Grommets for Korean levers follow a similar pattern, where various densities of rubber control how fast the shaft bounces back. Keep the same things in mind as above when choosing a grommet, but be warned: there are many more tension options for each Korean stick, and each type requires a different grommet shape. Check your product descriptions.
The actuators that actually press lever switches also come in a couple different sizes. Larger actuators reduce the throw distance of a lever, effectively allowing you to input directions faster as the shaft has less distance to travel. If it feels like your inputs are too slow (for example, if you have trouble with special or super techniques in Street Fighter), you may benefit from a larger actuator. Replacements are pretty cheap, so feel free to experiment. It might take some time to find what you like.
Handles and Shafts
Lever handles go a long way toward influencing how comfortable a lever is to play. Balltop and battop handles are both common to arcade machines of any era, though battop handles are more commonly paired with Korean levers. Players at every level have opinions on each type, but there’s no distinct advantage to either shape.
Battop levers are, as the name suggests, long and tapered. They’re larger than balltop handles and may provide a more comfortable grip depending on how you hold your stick. Balltop handles have a lower profile and are well-suited to a “wine-glass” grip (palm under the handle, with the shaft between your middle and ring finger). Most retail fightsticks ship with a balltop handle, and a standard Sanwa lever may require a threaded insert to fit an aftermarket battop handle.
Handles can be made of different materials that do affect the weight to a small degree (which can impact how the shaft moves, as previously mentioned). Most are made from solid molded plastic, but resin, aluminum, and even wood handles exist. Which material you choose doesn’t matter much, but keep the weight change in mind and grab a heavier tension spring (or swap to a stock spring) if needed.
Lever shafts are a straightforward and essential component. While there’s not much room for customization here, there are some functional options to consider. Standard levers are mounted to a plate, and that plate typically sits only a few millimeters below the surface of a plastic lever case. This means the lever shaft extends a set distance above the top of the case (typically 23 to 24mm from the case to a balltop handle). If you’re mounting a lever to a thicker case-for example, 1/4″ wood, you may need a shaft extender to get closer to that length.
Arguably the most sensible modification you can make to a lever shaft is to purchase a removable one. There are two popular options for this on the market right now: the Phreakmods EX Link and Sanwa’s own detachable shaft. I can honestly recommend either one, as they’re both well-made and easy to use.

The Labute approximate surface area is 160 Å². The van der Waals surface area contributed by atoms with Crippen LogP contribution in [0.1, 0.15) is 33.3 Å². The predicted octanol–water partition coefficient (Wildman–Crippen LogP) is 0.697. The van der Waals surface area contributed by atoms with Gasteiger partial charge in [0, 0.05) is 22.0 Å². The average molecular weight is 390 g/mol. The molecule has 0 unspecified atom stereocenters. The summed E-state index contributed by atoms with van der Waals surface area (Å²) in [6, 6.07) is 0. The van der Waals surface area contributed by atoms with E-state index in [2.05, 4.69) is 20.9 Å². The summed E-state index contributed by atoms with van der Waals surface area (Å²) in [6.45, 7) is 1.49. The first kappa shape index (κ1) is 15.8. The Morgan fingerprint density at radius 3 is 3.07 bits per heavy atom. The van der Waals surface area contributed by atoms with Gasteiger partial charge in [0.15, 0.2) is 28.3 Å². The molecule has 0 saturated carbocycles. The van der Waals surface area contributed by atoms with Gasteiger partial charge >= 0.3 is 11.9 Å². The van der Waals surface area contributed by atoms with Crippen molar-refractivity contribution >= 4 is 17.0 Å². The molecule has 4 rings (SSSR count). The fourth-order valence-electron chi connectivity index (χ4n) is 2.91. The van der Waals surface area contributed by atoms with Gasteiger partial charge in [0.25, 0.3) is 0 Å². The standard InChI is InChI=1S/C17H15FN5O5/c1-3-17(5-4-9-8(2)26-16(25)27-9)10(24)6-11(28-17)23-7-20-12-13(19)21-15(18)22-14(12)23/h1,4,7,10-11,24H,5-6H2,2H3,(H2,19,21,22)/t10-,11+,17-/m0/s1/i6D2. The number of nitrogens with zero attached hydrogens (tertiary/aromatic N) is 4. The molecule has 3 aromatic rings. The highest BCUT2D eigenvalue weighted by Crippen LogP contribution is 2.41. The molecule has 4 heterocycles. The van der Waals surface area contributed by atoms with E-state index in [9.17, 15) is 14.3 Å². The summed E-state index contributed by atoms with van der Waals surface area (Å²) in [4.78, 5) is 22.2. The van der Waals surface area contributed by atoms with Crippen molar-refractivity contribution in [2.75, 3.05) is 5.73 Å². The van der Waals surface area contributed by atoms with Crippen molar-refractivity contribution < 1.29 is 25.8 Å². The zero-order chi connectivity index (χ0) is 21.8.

The Link is a faster option, and comes with all the parts you need to replace a standard Sanwa lever shaft. The Sanwa shaft screws in to provide a sturdier feel than the Link, but isn’t currently available without purchasing the entire lever assembly. Either way, these removable shafts instantly make traveling with a fightstick easier, since you don’t need to protect the lever while it’s stuffed awkwardly in a bag.
There are certainly more essential pieces to any lever, but I’ve found few customizations to these parts that are necessarily worth covering. Microswitches, bushings, plates, and other parts don’t vary all that much. That said, here are a few extra things to keep in mind about microswitches and maintenance:
- Microswitches tend to break individually, not all at once. If your lever features individual switches, keep a handful of new ones around. They connect with a positive and ground wire, just like pushbuttons, and are easy to install.
- Sanwa and some other companies solder switches to a printed circuit board so they can connect using a simple 5-pin harness. If one switch goes out you can desolder it from the board, but it may be more cost-effective to replace the entire switch assembly.
- Some levers don’t use clicky microswitches. Hori’s Hayabusa “silent” lever, for example, uses optical switches for smoother movement. The Hayabusa is a well-regarded alternative, but notoriously difficult to mount into many commercial fightsticks.
- Take the time to grease your lever bushings any time you disassemble or clean your fightstick. This keeps movements smooth and extends the life of lever components.
Lever modifications can make any fightstick truly yours, and there are certainly levels of precision customization that go beyond what we discussed here. Remember as you go that nearly any modification you can is entirely based on what you hope to achieve; how you want your stick to feel.
Many consider some of these changes automatic improvements, but opinions differ in literally every scenario I’ve seen. Trying out a mod that doesn’t feel right often makes it clear what does, and there’s no harm in having spare parts handy.
In part 3, we’ll take a closer look at fightstick buttons: the different sizes and types, how to wire them into a stick, and the infamous hitbox.